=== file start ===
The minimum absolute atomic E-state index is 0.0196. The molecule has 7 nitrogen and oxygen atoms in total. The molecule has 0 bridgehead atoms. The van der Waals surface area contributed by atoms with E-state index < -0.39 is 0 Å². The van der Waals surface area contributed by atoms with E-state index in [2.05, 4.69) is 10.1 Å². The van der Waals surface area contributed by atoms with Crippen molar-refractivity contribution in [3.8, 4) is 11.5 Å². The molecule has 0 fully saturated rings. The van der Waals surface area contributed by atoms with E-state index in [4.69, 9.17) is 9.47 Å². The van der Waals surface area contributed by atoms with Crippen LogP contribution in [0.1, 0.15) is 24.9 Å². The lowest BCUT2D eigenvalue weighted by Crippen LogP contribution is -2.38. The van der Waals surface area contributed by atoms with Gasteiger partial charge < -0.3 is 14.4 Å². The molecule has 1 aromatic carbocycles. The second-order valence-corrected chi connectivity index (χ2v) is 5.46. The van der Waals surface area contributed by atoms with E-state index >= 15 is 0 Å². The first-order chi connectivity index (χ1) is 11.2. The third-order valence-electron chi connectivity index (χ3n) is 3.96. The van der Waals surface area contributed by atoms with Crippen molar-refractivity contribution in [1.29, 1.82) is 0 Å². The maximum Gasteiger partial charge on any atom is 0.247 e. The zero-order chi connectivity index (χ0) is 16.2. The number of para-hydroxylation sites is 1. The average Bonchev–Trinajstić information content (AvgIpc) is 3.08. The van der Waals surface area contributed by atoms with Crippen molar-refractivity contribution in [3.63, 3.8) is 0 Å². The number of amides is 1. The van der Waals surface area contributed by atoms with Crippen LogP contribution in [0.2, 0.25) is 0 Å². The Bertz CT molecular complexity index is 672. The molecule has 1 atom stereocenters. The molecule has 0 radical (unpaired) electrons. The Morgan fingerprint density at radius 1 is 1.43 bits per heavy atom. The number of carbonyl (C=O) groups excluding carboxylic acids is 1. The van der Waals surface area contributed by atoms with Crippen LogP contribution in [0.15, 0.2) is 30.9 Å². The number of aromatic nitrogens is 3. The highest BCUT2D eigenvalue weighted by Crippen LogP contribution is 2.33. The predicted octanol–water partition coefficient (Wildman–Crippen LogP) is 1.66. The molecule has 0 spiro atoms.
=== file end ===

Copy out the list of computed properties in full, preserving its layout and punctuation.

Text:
The minimum absolute atomic E-state index is 0.0196. The molecule has 7 nitrogen and oxygen atoms in total. The molecule has 0 bridgehead atoms. The van der Waals surface area contributed by atoms with E-state index < -0.39 is 0 Å². The van der Waals surface area contributed by atoms with E-state index in [2.05, 4.69) is 10.1 Å². The van der Waals surface area contributed by atoms with Crippen molar-refractivity contribution in [3.8, 4) is 11.5 Å². The molecule has 0 fully saturated rings. The van der Waals surface area contributed by atoms with E-state index in [4.69, 9.17) is 9.47 Å². The van der Waals surface area contributed by atoms with Crippen LogP contribution in [0.1, 0.15) is 24.9 Å². The lowest BCUT2D eigenvalue weighted by Crippen LogP contribution is -2.38. The van der Waals surface area contributed by atoms with Gasteiger partial charge < -0.3 is 14.4 Å². The molecule has 1 aromatic carbocycles. The second-order valence-corrected chi connectivity index (χ2v) is 5.46. The van der Waals surface area contributed by atoms with E-state index >= 15 is 0 Å². The first-order chi connectivity index (χ1) is 11.2. The third-order valence-electron chi connectivity index (χ3n) is 3.96. The van der Waals surface area contributed by atoms with Crippen molar-refractivity contribution in [1.29, 1.82) is 0 Å². The maximum Gasteiger partial charge on any atom is 0.247 e. The zero-order chi connectivity index (χ0) is 16.2. The number of para-hydroxylation sites is 1. The average Bonchev–Trinajstić information content (AvgIpc) is 3.08. The van der Waals surface area contributed by atoms with Crippen molar-refractivity contribution in [3.63, 3.8) is 0 Å². The number of amides is 1. The van der Waals surface area contributed by atoms with Crippen LogP contribution in [0.2, 0.25) is 0 Å². The Bertz CT molecular complexity index is 672. The molecule has 1 atom stereocenters. The molecule has 0 radical (unpaired) electrons. The Morgan fingerprint density at radius 1 is 1.43 bits per heavy atom. The number of carbonyl (C=O) groups excluding carboxylic acids is 1. The van der Waals surface area contributed by atoms with Crippen LogP contribution in [0.15, 0.2) is 30.9 Å². The number of aromatic nitrogens is 3. The highest BCUT2D eigenvalue weighted by Crippen LogP contribution is 2.33. The predicted octanol–water partition coefficient (Wildman–Crippen LogP) is 1.66. The molecule has 0 spiro atoms.